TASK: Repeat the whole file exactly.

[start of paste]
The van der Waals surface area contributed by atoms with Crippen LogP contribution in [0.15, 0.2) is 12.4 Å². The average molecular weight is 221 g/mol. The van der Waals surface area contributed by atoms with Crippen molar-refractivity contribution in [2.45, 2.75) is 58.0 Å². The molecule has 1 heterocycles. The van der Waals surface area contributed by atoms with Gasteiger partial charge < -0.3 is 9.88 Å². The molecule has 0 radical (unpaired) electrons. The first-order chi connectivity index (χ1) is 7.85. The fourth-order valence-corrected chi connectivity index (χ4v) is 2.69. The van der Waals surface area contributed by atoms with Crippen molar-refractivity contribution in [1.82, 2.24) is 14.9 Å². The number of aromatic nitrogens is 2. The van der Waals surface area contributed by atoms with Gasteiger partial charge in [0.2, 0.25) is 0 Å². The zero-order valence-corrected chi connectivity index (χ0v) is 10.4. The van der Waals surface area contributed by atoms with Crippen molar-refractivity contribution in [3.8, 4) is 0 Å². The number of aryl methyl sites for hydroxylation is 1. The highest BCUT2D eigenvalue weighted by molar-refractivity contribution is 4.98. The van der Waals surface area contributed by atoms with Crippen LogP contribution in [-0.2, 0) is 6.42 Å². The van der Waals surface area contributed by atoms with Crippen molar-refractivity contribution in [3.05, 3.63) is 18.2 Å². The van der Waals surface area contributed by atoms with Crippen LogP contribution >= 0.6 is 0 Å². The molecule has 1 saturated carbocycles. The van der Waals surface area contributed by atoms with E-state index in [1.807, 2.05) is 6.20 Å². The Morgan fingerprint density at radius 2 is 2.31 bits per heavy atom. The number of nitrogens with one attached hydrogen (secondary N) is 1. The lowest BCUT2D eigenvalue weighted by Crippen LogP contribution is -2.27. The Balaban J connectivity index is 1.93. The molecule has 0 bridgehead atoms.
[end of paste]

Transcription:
The van der Waals surface area contributed by atoms with Crippen LogP contribution in [0.15, 0.2) is 12.4 Å². The average molecular weight is 221 g/mol. The van der Waals surface area contributed by atoms with Crippen molar-refractivity contribution in [2.45, 2.75) is 58.0 Å². The molecule has 1 heterocycles. The van der Waals surface area contributed by atoms with Gasteiger partial charge < -0.3 is 9.88 Å². The molecule has 0 radical (unpaired) electrons. The first-order chi connectivity index (χ1) is 7.85. The fourth-order valence-corrected chi connectivity index (χ4v) is 2.69. The van der Waals surface area contributed by atoms with Crippen molar-refractivity contribution in [1.82, 2.24) is 14.9 Å². The number of aromatic nitrogens is 2. The van der Waals surface area contributed by atoms with Gasteiger partial charge in [0.2, 0.25) is 0 Å². The zero-order valence-corrected chi connectivity index (χ0v) is 10.4. The van der Waals surface area contributed by atoms with Crippen molar-refractivity contribution in [3.8, 4) is 0 Å². The number of aryl methyl sites for hydroxylation is 1. The highest BCUT2D eigenvalue weighted by molar-refractivity contribution is 4.98. The van der Waals surface area contributed by atoms with Crippen LogP contribution in [-0.2, 0) is 6.42 Å². The van der Waals surface area contributed by atoms with Crippen molar-refractivity contribution in [3.05, 3.63) is 18.2 Å². The van der Waals surface area contributed by atoms with Crippen LogP contribution >= 0.6 is 0 Å². The molecule has 1 saturated carbocycles. The van der Waals surface area contributed by atoms with E-state index in [1.807, 2.05) is 6.20 Å². The Morgan fingerprint density at radius 2 is 2.31 bits per heavy atom. The number of nitrogens with one attached hydrogen (secondary N) is 1. The lowest BCUT2D eigenvalue weighted by Crippen LogP contribution is -2.27. The Balaban J connectivity index is 1.93. The molecule has 0 bridgehead atoms.